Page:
Those events became known as the infamous and horrific Algiers Motel Incident, complete with a contemporaneous best-selling book of that name by John Hersey. It is here where the movie failings emerge. If there is one thing that the various witnesses can agree on - is that there are few things they can agree on. In addition to the book, there were several investigations, court cases and a myriad of stories written and recorded over the four decades since. Bigelow and Boal said they did not use the book when making DETROIT.

However, the movie-makers made the decision to depict a single narrative viewpoint as if it were "the truth". While the incident may not have exactly been a Rashomon situation, it was certainly a chaotic one where no one person was witness to each and every event that happened along the way. That is Bigelow and Boal's artistic decision. But, it becomes disastrous if not downright distateful on screen. For, despite fine performances and strong production values, the sequence never quite rings true. It seems Written. Directed. Coerced. Co-Opted. Manufactured. It's a 'true story' that feels false. Without truth. Without insight. The brutality and inhumanity is so unremitting that it takes on the feel of an exploitation movie. I fully understand that exploitation was the last thing on Bigelow and Boal's mind, but the screen does not lie. Yes, these incidents did happen, but did we need to see all the blood,bruising and nudity? It further complicates things that DETROIT's narrative of the events is contradicted by much of the sworn testimony of the witnesses - both at the time and subsequently**. Again, Bigelow and Boal's artistic perogative, but to what end if not to further belief in the portrayal of events??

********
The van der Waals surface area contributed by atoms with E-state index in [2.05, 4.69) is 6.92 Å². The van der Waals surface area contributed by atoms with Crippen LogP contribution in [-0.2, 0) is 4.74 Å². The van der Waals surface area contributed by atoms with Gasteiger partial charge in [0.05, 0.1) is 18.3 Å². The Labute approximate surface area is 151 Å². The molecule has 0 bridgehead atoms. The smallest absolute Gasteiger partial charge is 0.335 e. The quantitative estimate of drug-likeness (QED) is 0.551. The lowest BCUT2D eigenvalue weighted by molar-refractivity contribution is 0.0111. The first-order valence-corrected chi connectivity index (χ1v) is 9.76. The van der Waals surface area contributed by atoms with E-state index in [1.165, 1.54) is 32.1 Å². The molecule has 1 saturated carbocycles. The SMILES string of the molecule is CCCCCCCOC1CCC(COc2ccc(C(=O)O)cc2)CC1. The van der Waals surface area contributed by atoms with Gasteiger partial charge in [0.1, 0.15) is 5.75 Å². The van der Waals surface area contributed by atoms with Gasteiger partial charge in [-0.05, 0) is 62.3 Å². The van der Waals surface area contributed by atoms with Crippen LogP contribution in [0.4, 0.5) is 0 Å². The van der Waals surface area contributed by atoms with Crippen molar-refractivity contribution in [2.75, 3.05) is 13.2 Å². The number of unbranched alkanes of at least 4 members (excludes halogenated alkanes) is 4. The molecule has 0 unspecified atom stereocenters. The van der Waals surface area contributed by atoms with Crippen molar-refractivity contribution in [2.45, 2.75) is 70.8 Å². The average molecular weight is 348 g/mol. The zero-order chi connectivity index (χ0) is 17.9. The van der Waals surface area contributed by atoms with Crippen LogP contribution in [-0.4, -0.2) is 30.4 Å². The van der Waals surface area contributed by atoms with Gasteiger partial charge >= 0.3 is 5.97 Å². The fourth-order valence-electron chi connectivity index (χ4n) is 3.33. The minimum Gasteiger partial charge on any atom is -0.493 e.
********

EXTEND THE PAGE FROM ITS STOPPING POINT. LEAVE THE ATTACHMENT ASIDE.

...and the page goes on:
DETROIT's last act is a long protracted court-room drama. It's supposed to bring context and some closure to the events, but, like the bulk of the movie it feels wholly unsatisfactory and unfullfilling. Whenever a 'true story' about barbarous events is brought to the screen by such a clearly talented cast and crew the term "powerful" is often used (indeed, there were several audible gasps in the screening I attended). But, a production can be both "powerful" and "empty". DETROIT, unfortunately, ends up on the lower end of that scale.

* Kudos to Bigelow for preserving the proper aspect ratio for the vintage footage

** Without getting into spoilers, I will just mention a relatively minor example. The musical band portrayed in the movie, The Dramatics, are depicted as newbies who are seeking a first break. In actuality, they had been together for four years and even been a recording act for at least two years Prior to the events in DETROIT. I don't criticize Boal & Bigelow's movie because of a few fudged facts, but, because it undercuts the drama even further, making it feel false.
Very uncomfortable viewing but powerful movie-making
There are far too few female film directors and probably none as commercially and artistically successful as the American Kathryn Bigelow. Her two previous works, "The Hurt Locker" and "Zero Dark Thirty", were both outstanding and showed men in uniform under pressure.

"Detroit" has the same essential theme but, as the title makes clear, this time we are on Bigelow's home territory of the United States. Indeed we are in the midst of actual events, the race riot which took place in one of the country's major cities over five days in July 1967 when 43 were killed, 1,200 injured, 7,000 arrested, and 2,000 buildings burned down.

As the film unfolds, the focus constantly narrows, starting with a quick animated history of black migration in the USA, moving on to the rioting throughout the 12th Street area of Detroit, then closing in on the Algiers Motel, and finally remaining in real time in an annex to the motel where we find ourselves in a kind of horror movie.

This is a long film and the final segment jumps forward a couple of years, with glimpses of the court case where all the accused were acquitted, to conclude with short text advising the viewer on what happened to the chief characters in the incident.